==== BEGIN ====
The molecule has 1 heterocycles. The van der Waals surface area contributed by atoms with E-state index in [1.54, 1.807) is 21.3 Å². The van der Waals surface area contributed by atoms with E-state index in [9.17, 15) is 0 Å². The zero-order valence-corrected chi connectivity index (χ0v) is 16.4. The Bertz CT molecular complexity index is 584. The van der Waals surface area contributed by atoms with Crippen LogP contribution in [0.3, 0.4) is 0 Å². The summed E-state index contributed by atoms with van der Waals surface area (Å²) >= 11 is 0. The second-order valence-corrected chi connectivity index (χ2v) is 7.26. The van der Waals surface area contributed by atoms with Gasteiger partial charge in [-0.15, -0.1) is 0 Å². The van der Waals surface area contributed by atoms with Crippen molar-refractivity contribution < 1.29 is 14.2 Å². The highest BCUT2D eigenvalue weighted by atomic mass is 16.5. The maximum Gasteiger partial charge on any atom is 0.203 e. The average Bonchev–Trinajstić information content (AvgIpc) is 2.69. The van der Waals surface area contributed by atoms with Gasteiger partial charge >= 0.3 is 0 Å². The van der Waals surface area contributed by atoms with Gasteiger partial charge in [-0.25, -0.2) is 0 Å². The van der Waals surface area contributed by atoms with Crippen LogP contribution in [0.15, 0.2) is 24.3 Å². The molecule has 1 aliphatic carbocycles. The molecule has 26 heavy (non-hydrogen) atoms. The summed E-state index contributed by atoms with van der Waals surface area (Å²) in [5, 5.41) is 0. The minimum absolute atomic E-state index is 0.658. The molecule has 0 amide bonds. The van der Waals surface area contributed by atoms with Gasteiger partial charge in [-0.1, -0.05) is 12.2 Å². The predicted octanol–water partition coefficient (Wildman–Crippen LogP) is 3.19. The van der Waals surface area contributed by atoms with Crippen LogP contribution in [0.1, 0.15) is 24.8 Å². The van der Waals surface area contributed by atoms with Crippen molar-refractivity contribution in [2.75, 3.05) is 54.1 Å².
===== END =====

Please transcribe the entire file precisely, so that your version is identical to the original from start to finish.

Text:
The molecule has 1 heterocycles. The van der Waals surface area contributed by atoms with E-state index in [1.54, 1.807) is 21.3 Å². The van der Waals surface area contributed by atoms with E-state index in [9.17, 15) is 0 Å². The zero-order valence-corrected chi connectivity index (χ0v) is 16.4. The Bertz CT molecular complexity index is 584. The van der Waals surface area contributed by atoms with Crippen LogP contribution in [0.3, 0.4) is 0 Å². The summed E-state index contributed by atoms with van der Waals surface area (Å²) >= 11 is 0. The second-order valence-corrected chi connectivity index (χ2v) is 7.26. The van der Waals surface area contributed by atoms with Gasteiger partial charge in [-0.15, -0.1) is 0 Å². The van der Waals surface area contributed by atoms with Crippen molar-refractivity contribution < 1.29 is 14.2 Å². The highest BCUT2D eigenvalue weighted by atomic mass is 16.5. The maximum Gasteiger partial charge on any atom is 0.203 e. The average Bonchev–Trinajstić information content (AvgIpc) is 2.69. The van der Waals surface area contributed by atoms with Gasteiger partial charge >= 0.3 is 0 Å². The van der Waals surface area contributed by atoms with Gasteiger partial charge in [-0.25, -0.2) is 0 Å². The van der Waals surface area contributed by atoms with Crippen LogP contribution in [0.15, 0.2) is 24.3 Å². The molecule has 1 aliphatic carbocycles. The molecule has 26 heavy (non-hydrogen) atoms. The summed E-state index contributed by atoms with van der Waals surface area (Å²) in [5, 5.41) is 0. The minimum absolute atomic E-state index is 0.658. The molecule has 0 amide bonds. The van der Waals surface area contributed by atoms with Gasteiger partial charge in [-0.1, -0.05) is 12.2 Å². The predicted octanol–water partition coefficient (Wildman–Crippen LogP) is 3.19. The van der Waals surface area contributed by atoms with Crippen LogP contribution in [0.1, 0.15) is 24.8 Å². The van der Waals surface area contributed by atoms with Crippen molar-refractivity contribution in [2.75, 3.05) is 54.1 Å².